Our depth of experience in brachial plexus injuries
The Brachial Plexus Program at Boston Children’s Hospital provides comprehensive care for babies, children, adolescents, and young adults with brachial plexus injuries. We follow our patients from the time of injury to young adulthood, tailoring treatments to assure each of our patients achieve the highest level of function and independence possible.
We treat children with all types of brachial plexus injuries, including:
Expertise in brachial plexus repair
The brachial plexus is a network of nerves that run from the spinal cord in the neck to the shoulder, arm, and hand. These nerves can be damaged during a difficult birth or as the result of trauma that forcibly pulls or stretches this part of the upper body. In either case, brachial plexus injury can cause weakness, numbness, or full or partial paralysis in the affected arm.
Treatment of brachial plexus injuries requires a unique combination of expertise in orthopedic surgery and nerve repair. Our team has deep experience reconstructing damaged nerves and restoring function to the muscles and joints that rely on those nerves for strength, sensation, and function.
Why choose the Brachial Plexus Program?
Our multidisciplinary team of surgeons, nurses, and therapists have cared for thousands of patients with brachial plexus injury. Our program stands virtually alone in providing the entire spectrum of brachial plexus care — from early nerve surgery, to early therapy, to later reconstructive orthopedic surgery and therapy if needed.
Nonsurgical and surgical treatments for brachial plexus injury
We often follow children with brachial plexus injury from birth through adulthood. With a child-centered approach, we provide our patients state-of-the-art treatment appropriate to their age, stage of development, and degree of injury. Our expertise includes:
- physical therapy and occupational therapy
- tendon transfer
- open and arthroscopic reduction of the shoulder joint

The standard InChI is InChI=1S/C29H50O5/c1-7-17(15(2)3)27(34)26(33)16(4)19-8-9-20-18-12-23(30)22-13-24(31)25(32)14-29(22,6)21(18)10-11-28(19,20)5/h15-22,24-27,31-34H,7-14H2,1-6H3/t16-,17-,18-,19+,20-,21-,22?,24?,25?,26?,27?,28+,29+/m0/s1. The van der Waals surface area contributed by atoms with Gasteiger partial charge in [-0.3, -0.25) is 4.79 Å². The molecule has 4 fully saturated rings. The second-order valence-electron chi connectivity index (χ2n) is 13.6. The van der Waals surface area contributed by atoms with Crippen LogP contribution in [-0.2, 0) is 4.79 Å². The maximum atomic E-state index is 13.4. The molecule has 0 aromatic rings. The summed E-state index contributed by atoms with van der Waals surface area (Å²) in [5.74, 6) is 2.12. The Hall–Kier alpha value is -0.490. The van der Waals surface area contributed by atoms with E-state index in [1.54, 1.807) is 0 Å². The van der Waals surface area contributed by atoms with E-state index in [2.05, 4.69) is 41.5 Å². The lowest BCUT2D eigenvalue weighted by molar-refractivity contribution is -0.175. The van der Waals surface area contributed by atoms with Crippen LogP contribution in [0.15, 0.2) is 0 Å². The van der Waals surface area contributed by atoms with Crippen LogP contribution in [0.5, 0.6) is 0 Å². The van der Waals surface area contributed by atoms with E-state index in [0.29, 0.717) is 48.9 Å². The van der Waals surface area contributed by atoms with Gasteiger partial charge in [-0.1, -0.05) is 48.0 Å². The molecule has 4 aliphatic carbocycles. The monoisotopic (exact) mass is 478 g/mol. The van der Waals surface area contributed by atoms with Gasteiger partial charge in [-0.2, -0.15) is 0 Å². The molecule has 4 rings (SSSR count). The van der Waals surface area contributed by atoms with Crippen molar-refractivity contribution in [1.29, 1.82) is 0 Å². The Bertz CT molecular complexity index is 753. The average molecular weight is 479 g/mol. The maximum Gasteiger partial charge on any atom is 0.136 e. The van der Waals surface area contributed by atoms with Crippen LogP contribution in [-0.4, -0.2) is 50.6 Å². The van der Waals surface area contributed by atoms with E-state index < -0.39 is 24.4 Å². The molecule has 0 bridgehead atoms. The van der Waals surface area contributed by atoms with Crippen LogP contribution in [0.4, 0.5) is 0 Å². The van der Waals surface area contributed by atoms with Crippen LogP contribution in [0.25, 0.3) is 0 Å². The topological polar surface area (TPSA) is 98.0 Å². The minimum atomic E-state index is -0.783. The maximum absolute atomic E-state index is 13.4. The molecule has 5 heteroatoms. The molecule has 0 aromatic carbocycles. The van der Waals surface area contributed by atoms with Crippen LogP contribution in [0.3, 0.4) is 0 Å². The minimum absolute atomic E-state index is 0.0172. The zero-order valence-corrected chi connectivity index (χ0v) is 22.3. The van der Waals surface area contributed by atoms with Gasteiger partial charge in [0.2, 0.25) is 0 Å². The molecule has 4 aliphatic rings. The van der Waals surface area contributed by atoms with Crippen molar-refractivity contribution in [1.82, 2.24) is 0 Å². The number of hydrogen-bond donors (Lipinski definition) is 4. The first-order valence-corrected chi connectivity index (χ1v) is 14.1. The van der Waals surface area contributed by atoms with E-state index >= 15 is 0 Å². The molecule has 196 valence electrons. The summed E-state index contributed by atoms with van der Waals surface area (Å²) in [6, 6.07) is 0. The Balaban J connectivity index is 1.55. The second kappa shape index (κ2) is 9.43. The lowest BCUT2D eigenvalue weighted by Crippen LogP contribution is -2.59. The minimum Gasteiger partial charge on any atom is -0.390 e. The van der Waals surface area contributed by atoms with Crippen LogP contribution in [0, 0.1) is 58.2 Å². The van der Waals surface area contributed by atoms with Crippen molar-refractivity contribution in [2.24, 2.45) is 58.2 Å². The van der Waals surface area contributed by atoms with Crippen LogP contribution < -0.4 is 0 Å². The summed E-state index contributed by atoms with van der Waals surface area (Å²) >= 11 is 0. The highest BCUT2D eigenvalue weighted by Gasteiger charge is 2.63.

- intraoperative neurophysiological monitoring
- free muscle transfer
Brachial plexus research and innovation
Boston Children’s Brachial Plexus Program is a center for research and innovation in brachial plexus care and recovery. Our physicians have pioneered diagnostic and treatment methods used widely at children’s hospitals around the country today. For instance, the Waters classification system, developed at Boston Children’s by Dr. Peter Waters, helps orthopedic specialists determine the degree of shoulder joint involvement in brachial plexus injuries and make informed treatment decisions.
When to perform microsurgery on infants with brachial plexus injury
While it’s generally accepted that microsurgery benefits infants with significant brachial plexus injury or loss of function, there has been significant controversy regarding the ideal timing for microsurgery for children whose long-term outcomes are unknown. The Brachial Plexus Program’s long-term Treatment and Outcomes of Brachial Plexus Injury (TOBI) study of brachial plexus birth injury treatment found that babies had similar muscle recovery even when surgery was performed later than 6 months of age, setting the standard for timing of microsurgery across the country.
An alternative approach to nerve transfer
Nerve transfer is a popular treatment for severe brachial plexus injury. Most nerve transfer surgeries are performed through an opening at the back of the shoulder. This approach works well in many instances, but has limitations if surgeons need access to additional nerves. Surgeons at Boston Children’s describe an alternative approach, repairing nerves through an opening at the front of the shoulder. This technique, which they perform routinely, expands options for surgical brachial plexus repair.
Brachial plexus injury studies
The NAPTIME study (non-anesthetized plexus technique for infant MRI evaluation) is an ongoing multi-center study that aims to provide more accurate early information about whether an infant with brachial plexus birth injury will require nerve surgery. Investigators at Boston Children’s and several other brachial plexus centers have developed an MRI technique that does not require sedation or injection of a contrast agent.
The GUPI Study (Growing Up with a Plexus Injury)
While the physical limitations of growing up with BPBI are well-studied, researchers do not know whether or how these limitations affect patients’ quality of life. The GUPI study is an international multi-center study led by Boston Children’s, which aims to define patient-reported function and quality of life in children with BPBI. We hope to identify which aspects of growing up with this chronic condition are most problematic for our patients so we can address these areas through research, clinical care, and advocacy.